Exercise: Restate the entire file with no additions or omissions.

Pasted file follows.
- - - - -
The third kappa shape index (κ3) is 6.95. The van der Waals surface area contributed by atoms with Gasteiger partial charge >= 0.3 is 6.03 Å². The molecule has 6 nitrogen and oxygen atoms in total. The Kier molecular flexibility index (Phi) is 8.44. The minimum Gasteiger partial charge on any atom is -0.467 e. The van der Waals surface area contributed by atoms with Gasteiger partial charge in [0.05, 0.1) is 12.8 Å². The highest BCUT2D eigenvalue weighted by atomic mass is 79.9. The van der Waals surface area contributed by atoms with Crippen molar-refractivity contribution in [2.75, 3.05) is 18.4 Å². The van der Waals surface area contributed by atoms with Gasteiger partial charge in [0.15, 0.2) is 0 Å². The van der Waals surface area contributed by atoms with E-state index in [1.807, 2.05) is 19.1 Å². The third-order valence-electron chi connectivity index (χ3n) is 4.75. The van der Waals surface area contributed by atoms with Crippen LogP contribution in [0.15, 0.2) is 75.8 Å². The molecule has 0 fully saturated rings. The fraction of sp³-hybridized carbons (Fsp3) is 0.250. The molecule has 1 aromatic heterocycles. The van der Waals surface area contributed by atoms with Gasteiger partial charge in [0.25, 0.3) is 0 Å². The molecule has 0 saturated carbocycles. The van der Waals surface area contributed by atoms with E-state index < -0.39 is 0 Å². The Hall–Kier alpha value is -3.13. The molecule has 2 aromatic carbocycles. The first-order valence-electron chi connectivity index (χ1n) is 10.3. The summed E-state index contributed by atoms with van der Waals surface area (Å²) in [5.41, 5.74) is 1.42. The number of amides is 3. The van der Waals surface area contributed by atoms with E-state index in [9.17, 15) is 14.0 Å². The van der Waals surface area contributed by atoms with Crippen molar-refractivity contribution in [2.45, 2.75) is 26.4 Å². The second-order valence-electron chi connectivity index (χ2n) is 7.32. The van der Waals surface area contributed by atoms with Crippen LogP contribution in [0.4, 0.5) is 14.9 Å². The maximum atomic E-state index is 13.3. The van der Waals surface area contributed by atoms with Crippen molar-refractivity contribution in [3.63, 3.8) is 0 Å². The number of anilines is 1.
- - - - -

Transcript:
The third kappa shape index (κ3) is 6.95. The van der Waals surface area contributed by atoms with Gasteiger partial charge >= 0.3 is 6.03 Å². The molecule has 6 nitrogen and oxygen atoms in total. The Kier molecular flexibility index (Phi) is 8.44. The minimum Gasteiger partial charge on any atom is -0.467 e. The van der Waals surface area contributed by atoms with Gasteiger partial charge in [0.05, 0.1) is 12.8 Å². The highest BCUT2D eigenvalue weighted by atomic mass is 79.9. The van der Waals surface area contributed by atoms with Crippen molar-refractivity contribution in [2.75, 3.05) is 18.4 Å². The van der Waals surface area contributed by atoms with Gasteiger partial charge in [0.15, 0.2) is 0 Å². The van der Waals surface area contributed by atoms with E-state index in [1.807, 2.05) is 19.1 Å². The third-order valence-electron chi connectivity index (χ3n) is 4.75. The van der Waals surface area contributed by atoms with Crippen LogP contribution in [0.15, 0.2) is 75.8 Å². The molecule has 0 fully saturated rings. The fraction of sp³-hybridized carbons (Fsp3) is 0.250. The molecule has 1 aromatic heterocycles. The van der Waals surface area contributed by atoms with Gasteiger partial charge in [0.25, 0.3) is 0 Å². The molecule has 0 saturated carbocycles. The van der Waals surface area contributed by atoms with E-state index < -0.39 is 0 Å². The Hall–Kier alpha value is -3.13. The molecule has 2 aromatic carbocycles. The first-order valence-electron chi connectivity index (χ1n) is 10.3. The summed E-state index contributed by atoms with van der Waals surface area (Å²) in [5.41, 5.74) is 1.42. The number of amides is 3. The van der Waals surface area contributed by atoms with E-state index in [9.17, 15) is 14.0 Å². The van der Waals surface area contributed by atoms with Crippen molar-refractivity contribution in [2.45, 2.75) is 26.4 Å². The second-order valence-electron chi connectivity index (χ2n) is 7.32. The van der Waals surface area contributed by atoms with Crippen LogP contribution in [0.4, 0.5) is 14.9 Å². The maximum atomic E-state index is 13.3. The van der Waals surface area contributed by atoms with Crippen molar-refractivity contribution in [3.63, 3.8) is 0 Å². The number of anilines is 1.